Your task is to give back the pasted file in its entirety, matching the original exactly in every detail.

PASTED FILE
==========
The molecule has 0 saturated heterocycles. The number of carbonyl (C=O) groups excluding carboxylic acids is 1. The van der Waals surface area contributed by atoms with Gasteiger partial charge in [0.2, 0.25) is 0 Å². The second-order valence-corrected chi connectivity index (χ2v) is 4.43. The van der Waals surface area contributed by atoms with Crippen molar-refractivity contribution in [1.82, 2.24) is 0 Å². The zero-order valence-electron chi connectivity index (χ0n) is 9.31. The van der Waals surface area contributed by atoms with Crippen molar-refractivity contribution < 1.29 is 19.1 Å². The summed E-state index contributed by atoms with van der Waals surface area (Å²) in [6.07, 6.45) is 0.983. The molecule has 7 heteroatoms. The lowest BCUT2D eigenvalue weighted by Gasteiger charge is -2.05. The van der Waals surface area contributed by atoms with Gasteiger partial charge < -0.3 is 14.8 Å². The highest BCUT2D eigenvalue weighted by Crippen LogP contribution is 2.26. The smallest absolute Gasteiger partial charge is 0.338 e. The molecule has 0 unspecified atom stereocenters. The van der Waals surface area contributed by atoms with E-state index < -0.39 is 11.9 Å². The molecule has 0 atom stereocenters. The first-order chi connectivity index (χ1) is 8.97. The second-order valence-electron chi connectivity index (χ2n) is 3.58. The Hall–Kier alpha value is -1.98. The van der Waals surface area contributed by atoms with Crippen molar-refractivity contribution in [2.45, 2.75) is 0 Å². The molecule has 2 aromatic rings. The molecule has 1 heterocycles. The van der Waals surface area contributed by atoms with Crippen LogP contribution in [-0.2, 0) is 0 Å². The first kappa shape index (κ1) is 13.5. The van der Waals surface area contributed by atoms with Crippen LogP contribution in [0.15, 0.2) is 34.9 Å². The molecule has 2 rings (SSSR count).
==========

The molecule has 0 saturated heterocycles. The number of carbonyl (C=O) groups excluding carboxylic acids is 1. The van der Waals surface area contributed by atoms with Gasteiger partial charge in [0.2, 0.25) is 0 Å². The second-order valence-corrected chi connectivity index (χ2v) is 4.43. The van der Waals surface area contributed by atoms with Crippen molar-refractivity contribution in [1.82, 2.24) is 0 Å². The zero-order valence-electron chi connectivity index (χ0n) is 9.31. The van der Waals surface area contributed by atoms with Crippen molar-refractivity contribution < 1.29 is 19.1 Å². The summed E-state index contributed by atoms with van der Waals surface area (Å²) in [6.07, 6.45) is 0.983. The molecule has 7 heteroatoms. The lowest BCUT2D eigenvalue weighted by Gasteiger charge is -2.05. The van der Waals surface area contributed by atoms with Gasteiger partial charge < -0.3 is 14.8 Å². The highest BCUT2D eigenvalue weighted by Crippen LogP contribution is 2.26. The smallest absolute Gasteiger partial charge is 0.338 e. The molecule has 0 unspecified atom stereocenters. The van der Waals surface area contributed by atoms with E-state index < -0.39 is 11.9 Å². The molecule has 0 atom stereocenters. The first-order chi connectivity index (χ1) is 8.97. The second-order valence-electron chi connectivity index (χ2n) is 3.58. The Hall–Kier alpha value is -1.98. The van der Waals surface area contributed by atoms with Crippen molar-refractivity contribution in [2.45, 2.75) is 0 Å². The molecule has 2 aromatic rings. The molecule has 1 heterocycles. The van der Waals surface area contributed by atoms with Crippen LogP contribution in [-0.2, 0) is 0 Å². The first kappa shape index (κ1) is 13.5. The van der Waals surface area contributed by atoms with Crippen LogP contribution in [0.15, 0.2) is 34.9 Å². The molecule has 2 rings (SSSR count).